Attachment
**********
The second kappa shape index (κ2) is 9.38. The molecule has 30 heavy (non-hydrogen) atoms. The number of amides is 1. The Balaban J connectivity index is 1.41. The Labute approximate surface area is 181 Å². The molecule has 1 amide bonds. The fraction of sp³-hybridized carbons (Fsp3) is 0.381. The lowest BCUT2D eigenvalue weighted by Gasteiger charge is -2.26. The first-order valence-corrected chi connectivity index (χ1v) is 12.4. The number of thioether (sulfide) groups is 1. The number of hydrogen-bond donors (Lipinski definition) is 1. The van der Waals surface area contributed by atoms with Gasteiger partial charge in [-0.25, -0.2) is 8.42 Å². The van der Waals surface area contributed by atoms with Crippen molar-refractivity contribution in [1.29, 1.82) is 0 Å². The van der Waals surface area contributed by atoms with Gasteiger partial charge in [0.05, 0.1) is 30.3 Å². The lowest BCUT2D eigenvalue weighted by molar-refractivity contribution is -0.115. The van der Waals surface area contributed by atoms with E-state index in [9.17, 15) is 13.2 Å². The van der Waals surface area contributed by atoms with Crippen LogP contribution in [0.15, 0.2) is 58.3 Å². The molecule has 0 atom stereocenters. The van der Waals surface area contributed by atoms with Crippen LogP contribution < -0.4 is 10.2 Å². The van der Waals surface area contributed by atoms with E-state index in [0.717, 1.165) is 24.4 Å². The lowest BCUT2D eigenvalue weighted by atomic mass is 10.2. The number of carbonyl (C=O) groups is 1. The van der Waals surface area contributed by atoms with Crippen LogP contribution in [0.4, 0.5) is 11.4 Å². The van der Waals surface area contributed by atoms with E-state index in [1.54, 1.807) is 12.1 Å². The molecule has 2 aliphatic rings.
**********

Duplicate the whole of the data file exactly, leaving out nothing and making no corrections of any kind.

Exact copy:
The second kappa shape index (κ2) is 9.38. The molecule has 30 heavy (non-hydrogen) atoms. The number of amides is 1. The Balaban J connectivity index is 1.41. The Labute approximate surface area is 181 Å². The molecule has 1 amide bonds. The fraction of sp³-hybridized carbons (Fsp3) is 0.381. The lowest BCUT2D eigenvalue weighted by Gasteiger charge is -2.26. The first-order valence-corrected chi connectivity index (χ1v) is 12.4. The number of thioether (sulfide) groups is 1. The number of hydrogen-bond donors (Lipinski definition) is 1. The van der Waals surface area contributed by atoms with Gasteiger partial charge in [-0.25, -0.2) is 8.42 Å². The van der Waals surface area contributed by atoms with Crippen molar-refractivity contribution in [1.29, 1.82) is 0 Å². The van der Waals surface area contributed by atoms with Gasteiger partial charge in [0.05, 0.1) is 30.3 Å². The lowest BCUT2D eigenvalue weighted by molar-refractivity contribution is -0.115. The van der Waals surface area contributed by atoms with E-state index in [9.17, 15) is 13.2 Å². The van der Waals surface area contributed by atoms with Crippen LogP contribution in [0.15, 0.2) is 58.3 Å². The molecule has 0 atom stereocenters. The van der Waals surface area contributed by atoms with Crippen LogP contribution < -0.4 is 10.2 Å². The van der Waals surface area contributed by atoms with E-state index in [0.717, 1.165) is 24.4 Å². The lowest BCUT2D eigenvalue weighted by atomic mass is 10.2. The number of carbonyl (C=O) groups is 1. The van der Waals surface area contributed by atoms with Crippen LogP contribution in [0.4, 0.5) is 11.4 Å². The van der Waals surface area contributed by atoms with E-state index in [1.54, 1.807) is 12.1 Å². The molecule has 2 aliphatic rings.